ESRC's activities following the Longitudinal Studies Strategic Review

Following the independent Longitudinal Studies Strategic Review (PDF, 6.7Mb), ESRC is taking forward work to shape our strategy and priorities for data for research, including longitudinal survey data and other types of data.

The Review Panel's major recommendations for future priorities and innovations include:

  • Creation of an administrative data spine from which to sample a new cohort or refresh existing samples
  • A new birth cohort with accelerated longitudinal design
  • Continuation of Understanding Society and an additional ‘transition to adulthood’ sweep of the Millennium Cohort Study
  • Competitive bids to an innovation fund, including an option for the other cohorts to develop innovative bids for this resource
  • Continuation and further development of a longitudinal resource centre (currently CLOSER)

The Review Panel was asked to make recommendations but not to provide fully-fledged plans. Our work will be informed by the Review and will take advantage of developments in technology, data availability, linkage and analytics to provide robust, relevant and representative data on people and patterns of behaviour, to better inform wider policy and practice across sectors.

Professor Anna Vignoles is currently supporting the ESRC's work in this area, including leading a core group of independent academics and other experts to provide advice, for the rest of 2018 initially. We have also started to consult a wider range of experts including academics, policymakers and funders, and will engage with the study scientific lead teams, and with data and research users. We will use opportunities such as relevant conferences and meetings organised by others to seek input.

This work is focused mainly on the areas of the main recommendations above. It will encompass a variety of activities to address needs for information, currently being identified, to inform our thinking.

A key focus of our work is thinking about ways to use administrative data to help with issues of representativeness of the studies' samples both in the sense of knowing who is not in the data and in the sense of actually trying to include hard to reach groups in our studies. Representativeness of the population of interest is important for a wide range of social science research questions, particularly representation of more marginal groups which are often of particular scientific and policy interest. We will scope the feasibility of commissioning the development of an administrative data spine which could be used to sample future cohort studies and from which existing samples might be refreshed and enhanced with additional samples of marginal groups; it could also facilitate data linkage of a wider range of administrative data to new and existing studies.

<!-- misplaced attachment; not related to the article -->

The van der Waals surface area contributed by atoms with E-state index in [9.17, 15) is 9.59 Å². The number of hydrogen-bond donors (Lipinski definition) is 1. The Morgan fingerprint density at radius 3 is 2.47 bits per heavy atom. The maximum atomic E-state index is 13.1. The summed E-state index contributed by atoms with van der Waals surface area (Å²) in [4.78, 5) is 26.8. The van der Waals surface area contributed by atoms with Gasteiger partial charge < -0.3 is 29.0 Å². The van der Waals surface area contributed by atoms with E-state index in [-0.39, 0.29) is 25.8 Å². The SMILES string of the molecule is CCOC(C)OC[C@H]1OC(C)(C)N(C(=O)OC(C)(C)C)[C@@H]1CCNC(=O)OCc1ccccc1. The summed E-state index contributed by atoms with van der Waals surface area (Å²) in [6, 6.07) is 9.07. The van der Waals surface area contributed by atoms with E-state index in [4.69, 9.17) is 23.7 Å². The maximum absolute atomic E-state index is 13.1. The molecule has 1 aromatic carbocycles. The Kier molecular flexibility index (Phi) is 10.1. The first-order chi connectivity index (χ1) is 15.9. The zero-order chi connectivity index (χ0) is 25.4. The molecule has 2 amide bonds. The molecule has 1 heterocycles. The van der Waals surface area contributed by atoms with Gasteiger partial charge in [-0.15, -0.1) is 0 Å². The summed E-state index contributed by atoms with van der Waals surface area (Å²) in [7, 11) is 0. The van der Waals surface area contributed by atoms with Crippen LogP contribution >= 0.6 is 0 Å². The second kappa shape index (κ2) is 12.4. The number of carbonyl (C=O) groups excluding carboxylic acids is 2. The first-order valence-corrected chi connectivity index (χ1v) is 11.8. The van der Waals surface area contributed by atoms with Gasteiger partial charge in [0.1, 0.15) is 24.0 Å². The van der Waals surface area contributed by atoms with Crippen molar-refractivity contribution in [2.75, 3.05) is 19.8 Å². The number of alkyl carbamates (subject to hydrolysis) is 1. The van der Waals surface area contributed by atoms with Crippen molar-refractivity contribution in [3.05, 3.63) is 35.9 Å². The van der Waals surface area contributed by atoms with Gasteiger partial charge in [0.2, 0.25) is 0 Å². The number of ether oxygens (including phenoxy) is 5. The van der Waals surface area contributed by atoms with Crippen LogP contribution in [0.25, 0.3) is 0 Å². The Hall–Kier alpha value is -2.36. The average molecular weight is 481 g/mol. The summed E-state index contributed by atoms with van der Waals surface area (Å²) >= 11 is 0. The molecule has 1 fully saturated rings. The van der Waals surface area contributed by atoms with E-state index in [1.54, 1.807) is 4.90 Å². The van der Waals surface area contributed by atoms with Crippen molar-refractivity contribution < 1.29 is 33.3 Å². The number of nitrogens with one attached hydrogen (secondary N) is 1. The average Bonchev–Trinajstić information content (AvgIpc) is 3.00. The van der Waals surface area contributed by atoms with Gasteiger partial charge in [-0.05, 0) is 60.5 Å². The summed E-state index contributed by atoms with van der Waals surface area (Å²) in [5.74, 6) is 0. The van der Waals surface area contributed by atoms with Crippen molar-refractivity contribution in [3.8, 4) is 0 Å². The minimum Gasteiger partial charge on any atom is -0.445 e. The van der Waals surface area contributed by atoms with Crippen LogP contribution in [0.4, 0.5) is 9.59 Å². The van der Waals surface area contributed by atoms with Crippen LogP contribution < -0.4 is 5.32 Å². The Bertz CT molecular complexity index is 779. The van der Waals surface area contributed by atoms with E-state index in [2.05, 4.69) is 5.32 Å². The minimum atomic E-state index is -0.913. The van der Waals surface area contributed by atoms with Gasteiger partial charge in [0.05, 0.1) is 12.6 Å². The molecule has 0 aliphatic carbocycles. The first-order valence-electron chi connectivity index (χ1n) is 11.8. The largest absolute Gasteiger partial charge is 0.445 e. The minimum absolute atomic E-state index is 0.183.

A second focus is to prioritise innovation in some key areas including data collection methods, expanding the population coverage (for example to include data collection from other family or household members) and representativeness of cohort studies (for example to incorporate supplementary samples of certain populations), and the scope of what data is collected, sample identification, recruitment and retention, and data harmonisation and comparability; this relates both to the existing studies and a potential new cohort.

A high priority is to identify areas where we need to synthesise existing knowledge, such as evidence on the efficacy of different modes of data collection, and areas where more work is needed to develop our understanding through experimentation and testing. Both are needed to inform commissioning of our data infrastructure plans. This development work over the coming months will be crucial to inform assessment of the feasibility of different options and to shape our strategy, funding priorities and decisions.

Other work already underway aligns with this and will also help inform the way forward. One focus is better recording and communicating of the scientific and societal impact of the studies; this is critically important and there is more that needs to be done on this. Work is also progressing on engagement with survey organisations which play a crucial role in longitudinal studies' design and data collection. Meanwhile work is in-hand to secure funding for the next three waves of Understanding Society.

We see collaboration as essential. One area for collaboration is in ensuring that we gain public support for the use of administrative data for research purposes and that we are proactive on the ethics of using such data – we see ESRC having a particular role here – to ensure greater levels of trust. Collaboration is also vital to avoid duplication of effort, for example in the creation of an administrative data spine.